In fact, one popular HMW carbohydrate drink has been shown to pass through the stomach 80% faster than dextrose, allowing restoration of glycogen 70% faster than any other carbohydrate. (13) How would you like to like to start rebuilding muscle 70% sooner than you already are after a workout?

One particular study showed that the mean glycogen synthesis rate was significantly higher for a HMW carbohydrate drink compared to a glucose drink for 2 whole hours after ingestion. The scientists in the study concluded that “the osmolality of the carbohydrate drink may influence the rate of re-synthesis of glycogen in muscle after its depletion by exercise.”(6) In essence, the scientists are saying that HMW carbohydrate will get to your muscles significantly faster than whatever carbohydrate you’re currently using.”

Another study that observed glycogen synthesis rates in rats following starvation showed that HMW glycogen was initially synthesized at a faster rate than low molecular weight glycogen. (8) However, blood sugar and insulin levels were not statistically different between the HMW carbohydrate and the glucose solution. What this means is that despite being a complex carbohydrate, the HMW carbohydrate still raised insulin levels to about the same level as dextrose. We’re dealing with a complex carbohydrate that powers through the stomach, causing no bloating, and reaches the blood stream as fast as dextrose; yet, it restores glycogen 70% faster.

Does it sound too good to be true? It gets better.

The osmolality of HMW carbohydrates can potentially speed up the rate of glycogen synthesis post-workout, as well as increase the uptake of whatever vital nutrients are added to the HMW carbohydrate drink. That’s right, all the “stuff” you’ve been ingesting after your workout, in the hopes of getting it to the muscle as quickly as possible, can be sucked up right along with the HMW carbohydrate, faster than ever before. The only problem is that amino-based nutrients such as whey protein, amino acids, and creatine all have a much lower molecular weight than the HMW carbohydrate; therefore, when adding other nutrients into the drink mix, you must consider the effect they will have on the total molecular weight of the solution. In theory, too much protein, creatine, and other nutrients will reduce the effectiveness-specifically the speed–of the HMW drink.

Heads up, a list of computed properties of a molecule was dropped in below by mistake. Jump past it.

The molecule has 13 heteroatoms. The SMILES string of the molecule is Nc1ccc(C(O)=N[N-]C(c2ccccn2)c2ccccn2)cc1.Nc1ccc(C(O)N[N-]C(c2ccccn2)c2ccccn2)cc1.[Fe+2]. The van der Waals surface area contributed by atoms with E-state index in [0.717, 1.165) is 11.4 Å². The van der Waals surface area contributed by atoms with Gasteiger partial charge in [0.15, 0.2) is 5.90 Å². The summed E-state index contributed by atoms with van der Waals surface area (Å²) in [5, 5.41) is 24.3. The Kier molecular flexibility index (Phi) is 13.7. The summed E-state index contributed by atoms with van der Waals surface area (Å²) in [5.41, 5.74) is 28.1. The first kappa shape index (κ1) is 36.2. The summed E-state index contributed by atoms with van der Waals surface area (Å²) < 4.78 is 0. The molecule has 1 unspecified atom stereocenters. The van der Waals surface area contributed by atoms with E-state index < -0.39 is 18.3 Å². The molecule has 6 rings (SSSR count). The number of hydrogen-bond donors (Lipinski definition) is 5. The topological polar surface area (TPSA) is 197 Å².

For this very reason, it’s my belief that added amino-based nutrients should be kept to a minimum during ingestion of a HMW carbohydrate drink. My post workout recommendation for a 200 lb bodybuilder would be 75g of a HMW carbohydrate mixed with 5g creatine, 8g L-leucine, and 5-10g of BCAA’s. This meal should be followed, approximately 15-30 minutes later, with a meal containing protein and complex carbohydrates; preferably a fast-digesting liquid protein such as a whey isolate, and some complex carbohydrates.

If you understand the composition of muscle, you’ll see that there’s much more to it than just contractile tissue. Don’t forget the water, stored glycogen, minerals, blood vessels, and capillaries. By employing HMW carbohydrate powders, carbohydrate reserves can be quickly replenished, along with water and any other cell volumizing nutrients you consume along with it. Remember, faster glycogen restoration decreases catabolism and increases the rate of protein synthesis. And as an additional cosmetic benefit, the extra glycogen and water will create full, round-bellied, muscles that will be the envy of all your bodybuilding friends!